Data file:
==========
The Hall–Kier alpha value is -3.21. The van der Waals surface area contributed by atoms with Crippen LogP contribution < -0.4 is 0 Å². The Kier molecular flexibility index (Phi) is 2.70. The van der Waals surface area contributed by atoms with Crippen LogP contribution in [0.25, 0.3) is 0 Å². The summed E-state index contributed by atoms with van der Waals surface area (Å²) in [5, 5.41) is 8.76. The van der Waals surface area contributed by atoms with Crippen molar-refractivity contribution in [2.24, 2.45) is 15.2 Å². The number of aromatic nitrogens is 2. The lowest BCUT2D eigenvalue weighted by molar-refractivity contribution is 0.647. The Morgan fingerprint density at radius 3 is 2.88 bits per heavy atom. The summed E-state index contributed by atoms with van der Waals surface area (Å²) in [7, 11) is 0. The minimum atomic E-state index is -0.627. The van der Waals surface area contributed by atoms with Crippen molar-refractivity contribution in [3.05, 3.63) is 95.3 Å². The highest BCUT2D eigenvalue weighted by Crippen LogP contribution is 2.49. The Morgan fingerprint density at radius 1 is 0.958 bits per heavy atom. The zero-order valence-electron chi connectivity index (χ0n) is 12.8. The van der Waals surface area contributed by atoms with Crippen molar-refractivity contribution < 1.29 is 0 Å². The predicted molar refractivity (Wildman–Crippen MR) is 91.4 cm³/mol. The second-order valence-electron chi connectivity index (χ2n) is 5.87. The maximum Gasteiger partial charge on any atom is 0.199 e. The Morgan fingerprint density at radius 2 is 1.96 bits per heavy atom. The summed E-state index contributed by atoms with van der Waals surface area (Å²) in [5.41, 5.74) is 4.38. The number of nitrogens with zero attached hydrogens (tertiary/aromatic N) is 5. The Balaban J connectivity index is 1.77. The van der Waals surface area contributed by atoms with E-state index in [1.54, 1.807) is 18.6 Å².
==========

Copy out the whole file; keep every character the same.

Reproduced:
The Hall–Kier alpha value is -3.21. The van der Waals surface area contributed by atoms with Crippen LogP contribution < -0.4 is 0 Å². The Kier molecular flexibility index (Phi) is 2.70. The van der Waals surface area contributed by atoms with Crippen LogP contribution in [0.25, 0.3) is 0 Å². The summed E-state index contributed by atoms with van der Waals surface area (Å²) in [5, 5.41) is 8.76. The van der Waals surface area contributed by atoms with Crippen molar-refractivity contribution in [2.24, 2.45) is 15.2 Å². The number of aromatic nitrogens is 2. The lowest BCUT2D eigenvalue weighted by molar-refractivity contribution is 0.647. The Morgan fingerprint density at radius 3 is 2.88 bits per heavy atom. The summed E-state index contributed by atoms with van der Waals surface area (Å²) in [7, 11) is 0. The minimum atomic E-state index is -0.627. The van der Waals surface area contributed by atoms with Crippen molar-refractivity contribution in [3.05, 3.63) is 95.3 Å². The highest BCUT2D eigenvalue weighted by Crippen LogP contribution is 2.49. The Morgan fingerprint density at radius 1 is 0.958 bits per heavy atom. The zero-order valence-electron chi connectivity index (χ0n) is 12.8. The van der Waals surface area contributed by atoms with Crippen molar-refractivity contribution < 1.29 is 0 Å². The predicted molar refractivity (Wildman–Crippen MR) is 91.4 cm³/mol. The second-order valence-electron chi connectivity index (χ2n) is 5.87. The maximum Gasteiger partial charge on any atom is 0.199 e. The Morgan fingerprint density at radius 2 is 1.96 bits per heavy atom. The summed E-state index contributed by atoms with van der Waals surface area (Å²) in [5.41, 5.74) is 4.38. The number of nitrogens with zero attached hydrogens (tertiary/aromatic N) is 5. The Balaban J connectivity index is 1.77. The van der Waals surface area contributed by atoms with E-state index in [1.54, 1.807) is 18.6 Å².